- First, Allcot works with the global travel sector, which has long struggled with mitigating its carbon footprint. The company says it works with hotel associations to develop sustainability standards that can help this industry manage its carbon footprint.
- In addition, the company counts the sports industry as one of its target markets – which should not be surprising considering Allen Hershkowitz, Managing Director of Allcot Americas, is involved with organizations such as Sports and Sustainability International (SandSI).
- Finally, Allcot believes the international finance sector is key to the continued growth of its carbon offset and consulting services. Fertig explained that Allcot advises this industry to work on reducing the carbon footprint of the actual electronic transactions. After all, each electronic message and transfer has its own carbon cost – a small one, but they add up quickly with the thousands of transactions a bank can complete on any given day.
“A lot of the world’s largest banks and financial institutions realize how important green finance is, but what they don’t look at is the carbon cost of the transactions themselves,” Fertig said. “Even if you’re diverging a large amount of funds into ambitious carbon offset and climate mitigation projects, there is still a carbon cost to each transaction.”
The differentiator for Allcot is the fact that it is not merely a program manager, nor is it a carbon offset broker. The company manages 14 carbon offset projects worldwide, which range from clean energy installations to methane capture at landfills to reforestation, with one example being a mangrove reforestation project in Senegal. Additional reforestation projects are located in the Amazonian rainforests of Brazil, as well as the aforementioned program in Guatemala.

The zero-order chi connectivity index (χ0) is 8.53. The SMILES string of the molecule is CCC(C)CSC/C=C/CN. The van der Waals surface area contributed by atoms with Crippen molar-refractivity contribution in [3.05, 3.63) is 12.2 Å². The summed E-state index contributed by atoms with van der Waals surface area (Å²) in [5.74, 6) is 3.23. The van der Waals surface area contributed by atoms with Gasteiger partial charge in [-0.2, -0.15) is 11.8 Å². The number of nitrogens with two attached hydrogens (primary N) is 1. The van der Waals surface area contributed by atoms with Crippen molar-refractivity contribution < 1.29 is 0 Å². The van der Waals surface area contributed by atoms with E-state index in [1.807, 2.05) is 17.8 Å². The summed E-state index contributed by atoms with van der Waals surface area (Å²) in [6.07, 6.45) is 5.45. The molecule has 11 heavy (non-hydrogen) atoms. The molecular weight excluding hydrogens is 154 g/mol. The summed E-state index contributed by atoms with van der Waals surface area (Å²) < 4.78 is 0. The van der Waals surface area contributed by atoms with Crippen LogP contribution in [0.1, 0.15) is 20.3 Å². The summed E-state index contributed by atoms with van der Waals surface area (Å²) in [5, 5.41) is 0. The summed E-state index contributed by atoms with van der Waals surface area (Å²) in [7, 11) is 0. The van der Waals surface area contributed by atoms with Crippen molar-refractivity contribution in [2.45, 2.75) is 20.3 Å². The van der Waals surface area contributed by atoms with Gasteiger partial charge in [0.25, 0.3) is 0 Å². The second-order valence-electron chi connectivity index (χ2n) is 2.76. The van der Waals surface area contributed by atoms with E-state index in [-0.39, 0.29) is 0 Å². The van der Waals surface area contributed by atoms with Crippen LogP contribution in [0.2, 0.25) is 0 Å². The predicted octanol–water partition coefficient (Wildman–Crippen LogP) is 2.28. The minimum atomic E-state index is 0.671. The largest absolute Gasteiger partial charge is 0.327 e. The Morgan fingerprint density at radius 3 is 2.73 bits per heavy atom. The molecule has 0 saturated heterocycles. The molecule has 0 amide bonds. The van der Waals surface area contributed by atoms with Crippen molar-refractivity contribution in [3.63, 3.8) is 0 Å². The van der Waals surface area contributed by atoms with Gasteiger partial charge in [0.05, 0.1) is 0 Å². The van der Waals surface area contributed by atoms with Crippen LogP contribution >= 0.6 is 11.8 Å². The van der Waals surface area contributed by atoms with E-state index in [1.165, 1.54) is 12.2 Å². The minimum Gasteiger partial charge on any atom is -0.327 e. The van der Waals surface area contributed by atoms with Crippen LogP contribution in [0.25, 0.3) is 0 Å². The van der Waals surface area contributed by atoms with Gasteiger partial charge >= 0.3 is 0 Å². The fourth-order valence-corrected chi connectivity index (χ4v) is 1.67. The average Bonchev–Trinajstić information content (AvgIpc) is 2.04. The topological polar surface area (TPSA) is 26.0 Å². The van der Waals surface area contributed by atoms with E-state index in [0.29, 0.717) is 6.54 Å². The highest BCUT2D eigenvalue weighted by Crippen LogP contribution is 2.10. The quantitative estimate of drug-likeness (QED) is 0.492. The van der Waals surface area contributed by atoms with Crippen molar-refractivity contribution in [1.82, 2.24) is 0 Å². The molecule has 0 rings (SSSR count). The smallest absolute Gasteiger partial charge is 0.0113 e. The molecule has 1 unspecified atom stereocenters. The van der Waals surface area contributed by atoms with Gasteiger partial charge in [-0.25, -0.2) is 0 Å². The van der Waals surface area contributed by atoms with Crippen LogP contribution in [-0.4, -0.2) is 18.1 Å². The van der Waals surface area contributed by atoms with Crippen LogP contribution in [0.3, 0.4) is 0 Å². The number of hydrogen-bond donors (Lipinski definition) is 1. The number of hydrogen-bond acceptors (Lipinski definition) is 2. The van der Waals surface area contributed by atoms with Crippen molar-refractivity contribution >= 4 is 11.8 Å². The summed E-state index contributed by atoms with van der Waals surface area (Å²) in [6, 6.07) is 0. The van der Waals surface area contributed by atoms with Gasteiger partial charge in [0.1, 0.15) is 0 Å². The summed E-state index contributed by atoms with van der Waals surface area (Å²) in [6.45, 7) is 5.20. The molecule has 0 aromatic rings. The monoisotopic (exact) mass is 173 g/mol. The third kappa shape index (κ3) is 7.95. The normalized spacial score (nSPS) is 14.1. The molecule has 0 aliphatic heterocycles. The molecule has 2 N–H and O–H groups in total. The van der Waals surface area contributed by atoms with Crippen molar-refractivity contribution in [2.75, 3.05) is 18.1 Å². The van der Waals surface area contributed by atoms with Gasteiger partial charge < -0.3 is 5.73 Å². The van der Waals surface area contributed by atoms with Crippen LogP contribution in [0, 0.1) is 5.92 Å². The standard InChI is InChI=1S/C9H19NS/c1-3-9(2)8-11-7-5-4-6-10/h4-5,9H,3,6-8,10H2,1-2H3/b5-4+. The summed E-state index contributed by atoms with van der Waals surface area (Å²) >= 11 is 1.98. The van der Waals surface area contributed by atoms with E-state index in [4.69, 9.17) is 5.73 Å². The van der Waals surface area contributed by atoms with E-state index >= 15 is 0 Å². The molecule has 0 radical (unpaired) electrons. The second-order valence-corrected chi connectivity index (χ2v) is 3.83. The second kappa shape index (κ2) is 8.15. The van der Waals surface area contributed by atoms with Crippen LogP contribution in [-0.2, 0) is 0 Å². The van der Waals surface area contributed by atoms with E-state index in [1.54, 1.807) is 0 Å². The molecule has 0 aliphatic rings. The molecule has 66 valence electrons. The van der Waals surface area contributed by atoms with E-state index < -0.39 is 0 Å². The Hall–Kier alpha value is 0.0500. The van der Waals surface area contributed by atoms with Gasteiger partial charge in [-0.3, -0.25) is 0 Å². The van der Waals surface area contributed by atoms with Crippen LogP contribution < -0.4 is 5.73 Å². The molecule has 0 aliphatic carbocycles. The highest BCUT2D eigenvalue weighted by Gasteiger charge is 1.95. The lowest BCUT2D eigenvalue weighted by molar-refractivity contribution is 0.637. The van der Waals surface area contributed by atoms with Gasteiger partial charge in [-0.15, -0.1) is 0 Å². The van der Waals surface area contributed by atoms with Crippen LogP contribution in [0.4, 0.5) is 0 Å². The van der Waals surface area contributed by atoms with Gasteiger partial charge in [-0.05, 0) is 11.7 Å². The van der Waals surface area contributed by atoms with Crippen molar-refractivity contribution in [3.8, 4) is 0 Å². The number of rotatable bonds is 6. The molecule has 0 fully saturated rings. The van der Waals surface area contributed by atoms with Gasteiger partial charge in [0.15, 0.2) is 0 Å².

Allcot describes itself as one of the only vertically integrated carbon offset company on the market. Since the company owns its own carbon offset projects, it can be cost-competitive, and can even share revenues with clients because it has a steady stream of revenues due to the fact it owns its own carbon offset programs. “We can do this because there is no middleman fee, as we’re not just a broker,” said Fertig.
Organizations can estimate their emissions by using various carbon calculators available online, including one that Allcot provides. The emissions tally up fast: one ton of carbon is equivalent to 12 nights spent in a tourist destination such as Jamaica; 10 tons of carbon are equivalent to the household energy consumption by an average U.S. household over the course of a year.
Image credit: Allcot
Leon Kaye has written for 3p since 2010 and become executive editor in 2018. His previous work includes writing for the Guardian as well as other online and print publications. In addition, he's worked in sales executive roles within technology and financial research companies, as well as for a public relations firm, for which he consulted with one of the globe’s leading sustainability initiatives. Currently living in Central California, he’s traveled to 70-plus countries and has lived and worked in South Korea, the United Arab Emirates and Uruguay.
Leon’s an alum of Fresno State, the University of Maryland, Baltimore County and the University of Southern California's Marshall Business School. He enjoys traveling abroad as well as exploring California’s Central Coast and the Sierra Nevadas.